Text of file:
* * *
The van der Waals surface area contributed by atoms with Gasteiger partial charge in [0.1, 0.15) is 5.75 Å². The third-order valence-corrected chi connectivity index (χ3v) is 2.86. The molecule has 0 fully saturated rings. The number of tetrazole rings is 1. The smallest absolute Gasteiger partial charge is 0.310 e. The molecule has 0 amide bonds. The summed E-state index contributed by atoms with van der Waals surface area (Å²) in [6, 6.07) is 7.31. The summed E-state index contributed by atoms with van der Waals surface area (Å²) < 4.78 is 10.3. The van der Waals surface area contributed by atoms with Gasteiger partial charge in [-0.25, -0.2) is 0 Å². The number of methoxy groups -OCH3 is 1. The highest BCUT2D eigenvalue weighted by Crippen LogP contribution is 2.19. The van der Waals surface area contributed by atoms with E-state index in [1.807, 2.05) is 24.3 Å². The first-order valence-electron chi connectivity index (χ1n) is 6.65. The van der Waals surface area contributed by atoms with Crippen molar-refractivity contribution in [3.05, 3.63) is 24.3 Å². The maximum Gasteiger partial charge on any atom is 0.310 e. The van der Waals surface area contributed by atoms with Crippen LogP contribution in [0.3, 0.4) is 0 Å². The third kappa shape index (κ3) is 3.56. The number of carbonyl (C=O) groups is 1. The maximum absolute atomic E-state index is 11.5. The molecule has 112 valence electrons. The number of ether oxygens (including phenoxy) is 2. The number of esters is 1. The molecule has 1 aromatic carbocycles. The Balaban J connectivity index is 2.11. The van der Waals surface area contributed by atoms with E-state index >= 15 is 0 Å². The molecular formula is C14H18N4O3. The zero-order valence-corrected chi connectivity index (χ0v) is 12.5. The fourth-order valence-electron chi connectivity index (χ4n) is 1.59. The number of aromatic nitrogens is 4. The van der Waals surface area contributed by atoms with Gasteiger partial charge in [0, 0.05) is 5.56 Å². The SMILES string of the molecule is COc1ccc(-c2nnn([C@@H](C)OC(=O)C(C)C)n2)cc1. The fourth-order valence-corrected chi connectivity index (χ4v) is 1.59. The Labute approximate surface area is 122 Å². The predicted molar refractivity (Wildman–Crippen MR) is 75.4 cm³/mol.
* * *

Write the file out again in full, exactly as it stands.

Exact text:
The van der Waals surface area contributed by atoms with Gasteiger partial charge in [0.1, 0.15) is 5.75 Å². The third-order valence-corrected chi connectivity index (χ3v) is 2.86. The molecule has 0 fully saturated rings. The number of tetrazole rings is 1. The smallest absolute Gasteiger partial charge is 0.310 e. The molecule has 0 amide bonds. The summed E-state index contributed by atoms with van der Waals surface area (Å²) in [6, 6.07) is 7.31. The summed E-state index contributed by atoms with van der Waals surface area (Å²) < 4.78 is 10.3. The van der Waals surface area contributed by atoms with Gasteiger partial charge in [-0.25, -0.2) is 0 Å². The number of methoxy groups -OCH3 is 1. The highest BCUT2D eigenvalue weighted by Crippen LogP contribution is 2.19. The van der Waals surface area contributed by atoms with E-state index in [1.807, 2.05) is 24.3 Å². The first-order valence-electron chi connectivity index (χ1n) is 6.65. The van der Waals surface area contributed by atoms with Crippen molar-refractivity contribution in [3.05, 3.63) is 24.3 Å². The maximum Gasteiger partial charge on any atom is 0.310 e. The van der Waals surface area contributed by atoms with Crippen LogP contribution in [0.3, 0.4) is 0 Å². The third kappa shape index (κ3) is 3.56. The number of carbonyl (C=O) groups is 1. The maximum absolute atomic E-state index is 11.5. The molecule has 112 valence electrons. The number of ether oxygens (including phenoxy) is 2. The number of esters is 1. The molecule has 1 aromatic carbocycles. The Balaban J connectivity index is 2.11. The van der Waals surface area contributed by atoms with E-state index >= 15 is 0 Å². The molecular formula is C14H18N4O3. The zero-order valence-corrected chi connectivity index (χ0v) is 12.5. The fourth-order valence-electron chi connectivity index (χ4n) is 1.59. The number of aromatic nitrogens is 4. The van der Waals surface area contributed by atoms with Gasteiger partial charge in [0, 0.05) is 5.56 Å². The SMILES string of the molecule is COc1ccc(-c2nnn([C@@H](C)OC(=O)C(C)C)n2)cc1. The fourth-order valence-corrected chi connectivity index (χ4v) is 1.59. The Labute approximate surface area is 122 Å². The predicted molar refractivity (Wildman–Crippen MR) is 75.4 cm³/mol.